QUEENSLAND has a surplus of ports that will put the state's resource industries at a competitive disadvantage in the future and leave facilities abandoned, a progressive think tank report has found.
But the State Government has dismissed the Centre for Policy Development's report, Too Many Ports in a Storm: The risks of Queensland's port duplication, pointing to new figures that show growth in coal exports that exceed pre-GFC levels.
Report author Laura Eadie, research director for the CPD's sustainable economy program, found Queensland's coal ports were operating at 65 per cent capacity, well below the industry average of 85 per cent, due to accelerated ports growth during the resources boom.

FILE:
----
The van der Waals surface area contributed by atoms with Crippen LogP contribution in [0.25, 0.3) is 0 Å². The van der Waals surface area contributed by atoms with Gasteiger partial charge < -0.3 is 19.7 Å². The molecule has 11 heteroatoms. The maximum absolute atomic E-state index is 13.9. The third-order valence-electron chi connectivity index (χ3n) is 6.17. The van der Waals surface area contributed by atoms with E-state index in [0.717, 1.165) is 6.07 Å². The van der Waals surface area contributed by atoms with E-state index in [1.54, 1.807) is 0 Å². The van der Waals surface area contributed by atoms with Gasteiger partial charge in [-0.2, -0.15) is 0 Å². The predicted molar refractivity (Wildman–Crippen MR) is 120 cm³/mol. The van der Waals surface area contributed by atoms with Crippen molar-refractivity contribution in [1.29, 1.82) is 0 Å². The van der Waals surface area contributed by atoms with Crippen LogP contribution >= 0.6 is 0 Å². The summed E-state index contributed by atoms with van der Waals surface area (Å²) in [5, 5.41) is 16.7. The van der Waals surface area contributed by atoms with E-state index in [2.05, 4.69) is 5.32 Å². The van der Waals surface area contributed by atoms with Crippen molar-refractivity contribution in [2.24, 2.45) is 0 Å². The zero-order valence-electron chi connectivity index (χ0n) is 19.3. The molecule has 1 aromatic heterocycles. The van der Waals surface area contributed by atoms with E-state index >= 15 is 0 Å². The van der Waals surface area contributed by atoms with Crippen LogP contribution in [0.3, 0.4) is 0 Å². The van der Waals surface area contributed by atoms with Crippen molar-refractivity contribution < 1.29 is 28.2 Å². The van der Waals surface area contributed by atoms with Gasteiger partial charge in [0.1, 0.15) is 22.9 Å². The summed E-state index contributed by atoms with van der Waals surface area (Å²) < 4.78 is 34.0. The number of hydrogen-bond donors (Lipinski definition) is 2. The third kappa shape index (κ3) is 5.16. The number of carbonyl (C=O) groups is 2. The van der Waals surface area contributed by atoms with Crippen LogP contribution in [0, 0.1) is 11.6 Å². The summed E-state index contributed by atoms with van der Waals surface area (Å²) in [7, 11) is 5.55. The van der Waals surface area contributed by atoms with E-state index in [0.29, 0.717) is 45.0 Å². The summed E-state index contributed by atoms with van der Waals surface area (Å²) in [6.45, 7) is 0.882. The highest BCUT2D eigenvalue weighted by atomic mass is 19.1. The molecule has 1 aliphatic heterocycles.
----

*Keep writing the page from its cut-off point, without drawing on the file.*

"Surplus port capacity raises fixed costs and further lowers the short term competitiveness of energy exports," Ms Eadie said in the report.
Queensland Treasurer Tim Nicholls said the state's northern ports had experienced strong year-on-year growth as coal export volumes exceeded pre-GFC levels.
"Compared to last year, we are seeing substantially increased exports at our two biggest coal terminals at Gladstone and Dalrymple Bay," he said.
Read the full story at the Brisbane Times.
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